While I loved many elements of The Shadow Queen, the overall reading experience left me stranded in the middle of the road looking for help. I am a huge fan of retellings, spend enough time with me and you’ll find that out, but this one just left me high and dry.
This Snow White Retelling stars Lorelai, the crown princess and most wanted fugitive. She has one mission: kill her stepmother, the wicked Queen, who cares more about power than her subjects. She’s the only one who can stop Irina, her stepmother, as she is the only one with magic. But to do so, she’ll have to use her untrained power to triumph, and she won’t be able to do it alone. In the neighboring kingdom, Eldr, Prince Kol has to save his lands and his family from the magical ogres. They are more clever than they’ve ever been and only magic will be able to stop their invasion. So he turns to the only place he knows with powerful magic, Lorelai’s kingdom and to Irina for help. But he’s made a promise he won’t keep – to hunt Lorelai down and take her heart.
So as you can tell, it’s a Snow White Retelling. In many ways, this retelling moves slower than you would expect, almost leisurely introducing us to the world and these colorful characters within it. What I loved the most was Kol’s character. Don’t get me wrong, give me a good intelligent heroine like Lorelai any day. But her character mold – fiercely loyal and self-sacrificing – I’ve seen before. It’s not that I disliked her by any means, but it didn’t challenge the retelling or present more than this.
Whereas Kol is this intricate complex person, who is also not what he seems. He must fight his inner desire to do good and the power that Irina has over him. This conflict presents itself in a few different ways, but most importantly through a divided heart. In many other respects though, this was a pretty standard retelling. And Kol, to me, was the only magical element I wasn’t expecting.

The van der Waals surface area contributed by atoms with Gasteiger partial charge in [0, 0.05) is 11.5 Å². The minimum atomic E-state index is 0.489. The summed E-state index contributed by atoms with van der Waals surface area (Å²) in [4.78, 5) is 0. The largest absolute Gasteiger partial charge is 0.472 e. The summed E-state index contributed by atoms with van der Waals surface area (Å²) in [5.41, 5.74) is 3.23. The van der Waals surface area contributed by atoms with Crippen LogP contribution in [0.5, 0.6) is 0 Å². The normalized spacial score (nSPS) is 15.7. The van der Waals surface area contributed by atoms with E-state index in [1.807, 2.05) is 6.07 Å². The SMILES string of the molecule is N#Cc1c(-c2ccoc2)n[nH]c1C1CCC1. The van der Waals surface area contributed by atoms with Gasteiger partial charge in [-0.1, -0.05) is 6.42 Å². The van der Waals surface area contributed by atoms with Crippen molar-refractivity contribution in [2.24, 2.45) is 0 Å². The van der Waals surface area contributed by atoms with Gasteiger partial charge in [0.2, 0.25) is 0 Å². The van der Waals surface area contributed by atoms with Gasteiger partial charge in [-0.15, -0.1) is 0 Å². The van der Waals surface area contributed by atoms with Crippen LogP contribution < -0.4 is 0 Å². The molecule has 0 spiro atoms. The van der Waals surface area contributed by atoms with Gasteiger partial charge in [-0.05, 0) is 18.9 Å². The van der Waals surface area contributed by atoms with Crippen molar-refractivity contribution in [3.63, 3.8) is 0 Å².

I guess this all goes back to what you expect a retelling to do. For me, I expect it to give me something more, to present the story even better than before. While Lorelai’s empowerment is fun to watch, I wanted more than just a more complex heroine. When most of the fairy tale girls and women are flat, giving a character a personality shouldn’t be this heroic feat. It is just plain old good writing. So for me, Kol was the element that elevated this retelling.
What I’d Change
I actually would love a whole story dedicated to Kol and his kingdom. But I suppose another aspect I enjoyed was the added depth into Irina’s character. We were able to see her side of the story and her own personal struggles. But at the same time, there are no major surprises that give the retelling something that differentiates it. I listened to this book as an audiobook, and it was entertaining, and would make a good read, but it just wasn’t memorable or outstanding to me.
Similarly to Irina, I did enjoy that Redwine really examines what makes a villain in this story. By making Kol the huntsmen, these two characters that pose a danger to Lorelai are pitted against each other in some ways. Do we have the power to break free of our expectations to forge a new path? Or are we determined to stay on our same path that spells destruction, but does not pose the same fear as new beginnings? At the end we are left with that time old conflict between those who won’t lose everything they love and those who will sacrifice all that they love.
Check out The Shadow Queen on Goodreads.
(If you want to read one of my more favorite re-tellings, check out Girls Made of Snow and Glass)